To understand the mythical atmosphere that this unique car exudes, one must appreciate the desire that the new Jaguar XKE caused in the sixties right after its introduction. When the Jaguar XKE was firstly unveiled in the market it provoked a general sensation unmatched in comparison by today’s new auto unveilings. The Jaguar XKE was simply a desired car by everyone world wide. Only 17% of the production was sold in the United Kingdom, the rest of the orders were coming in from all corners of the globe, especially the US, and waiting lists where enormous.
Folks at the Coventry plant knew by experience that the future of the new Jaguar XKE would depend on the acceptance of the public. That knowledge that they had acquired started early in 1936 when William Lyons introduced their first model, mainly with the idea to promote their XK engines, the SS100 with a 2.5 liter engine and the following year that same model with a 3.5 liter engine.
After the war and changing their name from Swallow Sidecar Company to Jaguar Cars Ltd, the SS designation was totally discontinued to avoid any association with the war. Models of the SS100 were from here on, referred to as the Mark IV. In 1948 Jaguar introduced their newest sports car, the XK120 that had a top speed of just over 190km/h. Once again Jaguar wanted to promote their XK engines that would be fitted in saloon cars. Jaguar´s intention in promoting these engines was to attract the wealthy costumers, and not manufacture the XK120 in series, but that’s not what happened! The success of the XK120 was so great that the public demanded its mass production! New XK120 buyers were lining up to get their new roadsters out and running and amazingly, in the race track it proved to be a natural born winner.
As jaguar noticed here a potential, it set aside a team specifically for competition. Soon enough this Jaguar team unveiled the racing C Type, and in its career the C Type won the Le Mans twice, in 1951 and 1953. With Jaguar´s unending search for better performance, the new D Type rolled for the first time on the race tracks in 1954. That same year, one D Type finished second at the Le Mans, but in 1957 five D Types entered the race and they all finished in 1st, 2nd, 3rd, 4th, and 6th places! Definitely an all time high for Jaguar!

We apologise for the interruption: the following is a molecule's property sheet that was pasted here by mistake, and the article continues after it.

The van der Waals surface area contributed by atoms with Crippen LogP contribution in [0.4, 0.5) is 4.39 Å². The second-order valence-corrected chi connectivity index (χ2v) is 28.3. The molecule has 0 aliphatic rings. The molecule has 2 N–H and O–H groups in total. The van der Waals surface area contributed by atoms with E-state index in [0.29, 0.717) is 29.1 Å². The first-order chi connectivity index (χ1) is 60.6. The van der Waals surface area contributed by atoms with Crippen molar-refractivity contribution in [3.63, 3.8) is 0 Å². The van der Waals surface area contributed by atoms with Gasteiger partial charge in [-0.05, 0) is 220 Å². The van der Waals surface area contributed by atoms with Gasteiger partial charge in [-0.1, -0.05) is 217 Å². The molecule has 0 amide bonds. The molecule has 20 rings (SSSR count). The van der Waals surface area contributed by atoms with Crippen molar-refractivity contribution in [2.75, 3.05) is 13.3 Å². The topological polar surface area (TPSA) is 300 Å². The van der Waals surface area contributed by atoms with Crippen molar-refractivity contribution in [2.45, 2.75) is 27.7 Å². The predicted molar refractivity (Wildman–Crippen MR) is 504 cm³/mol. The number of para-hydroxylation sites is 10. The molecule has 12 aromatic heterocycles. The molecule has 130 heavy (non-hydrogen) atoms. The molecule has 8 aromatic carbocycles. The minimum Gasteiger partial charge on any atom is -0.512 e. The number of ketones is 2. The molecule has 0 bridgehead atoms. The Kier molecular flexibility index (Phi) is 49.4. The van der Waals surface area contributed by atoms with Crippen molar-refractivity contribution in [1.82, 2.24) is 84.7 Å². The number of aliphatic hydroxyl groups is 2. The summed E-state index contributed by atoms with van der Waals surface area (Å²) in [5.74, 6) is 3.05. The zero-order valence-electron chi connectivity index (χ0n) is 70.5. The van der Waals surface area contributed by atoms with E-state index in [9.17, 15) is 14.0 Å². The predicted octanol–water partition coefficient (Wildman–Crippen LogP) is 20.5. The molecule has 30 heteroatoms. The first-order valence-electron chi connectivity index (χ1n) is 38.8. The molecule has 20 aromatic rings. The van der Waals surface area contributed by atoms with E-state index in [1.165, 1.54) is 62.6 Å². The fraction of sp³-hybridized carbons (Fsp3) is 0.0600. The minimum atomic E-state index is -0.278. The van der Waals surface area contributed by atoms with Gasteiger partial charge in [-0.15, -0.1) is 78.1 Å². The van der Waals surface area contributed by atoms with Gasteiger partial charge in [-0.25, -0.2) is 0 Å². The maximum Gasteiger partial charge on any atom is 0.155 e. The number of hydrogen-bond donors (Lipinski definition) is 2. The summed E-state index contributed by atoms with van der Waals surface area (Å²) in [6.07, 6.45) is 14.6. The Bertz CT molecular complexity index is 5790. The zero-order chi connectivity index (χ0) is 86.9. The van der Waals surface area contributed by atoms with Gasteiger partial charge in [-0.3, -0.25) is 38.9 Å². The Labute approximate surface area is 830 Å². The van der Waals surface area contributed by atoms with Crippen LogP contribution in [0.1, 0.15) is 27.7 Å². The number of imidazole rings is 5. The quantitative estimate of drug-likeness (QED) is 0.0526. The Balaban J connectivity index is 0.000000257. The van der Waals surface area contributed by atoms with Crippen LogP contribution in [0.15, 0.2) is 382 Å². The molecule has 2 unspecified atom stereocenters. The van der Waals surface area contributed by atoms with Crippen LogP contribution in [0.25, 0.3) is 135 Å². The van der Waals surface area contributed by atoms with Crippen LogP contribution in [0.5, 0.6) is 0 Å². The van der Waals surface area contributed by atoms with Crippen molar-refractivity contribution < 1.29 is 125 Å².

By the end of the 50´s, Jaguar´s managers considered that the manufacturing of sports cars was in a secondary plane, but on the other hand, so much success they had achieved especially on the 24 hours of Le Mans that promoted Jaguar cars worldwide. The investments made on the race track throughout a decade compensated, nevertheless the D Type was showing weakening age signs against Aston Martin´s and Ferrari´s. The management at Coventry decided then to concentrate their efforts in producing a new super sports car that would maintain Jaguar´s status not only on the roads but on the race track as well! One of the prototypes, code named the E2A, clearly following D Type lines, was the forerunner of the Jaguar XKE. The Jaguar E2A was raced by Briggs Cunningham at the Le Mans in 1960. Even though it set the fastest recorded lap, it did not finish the race.
In March 1961 the Jaguar XKE was introduced to the public. Jaguar had thought of everything to make the car a success, not only on the road but in the race tracks as well! A particular Jaguar XKE, which was slightly prepared by Jaguar, reached the 240 km/h mark several times. It was elegant, innovative, fast and costing less than half the price of a new Ferrari 250 GT, BMW 507 or a Mercedes 300 SL Roadster at the time. Handling was perfect for the time mainly due to its new independent rear suspension. The unsynchronized Moss gear box was one of the first and main faults on the new Jaguar XKE, but with a bit of practice and with the XK 6 in-line engine with double overhead camshaft, delivering 265 horse power at 5.500 rpm, drivers would be compensated with the engines music to their ears.
Because of its stylish lines the Jaguar XKE got a place in the Museum of Modern Art in New York.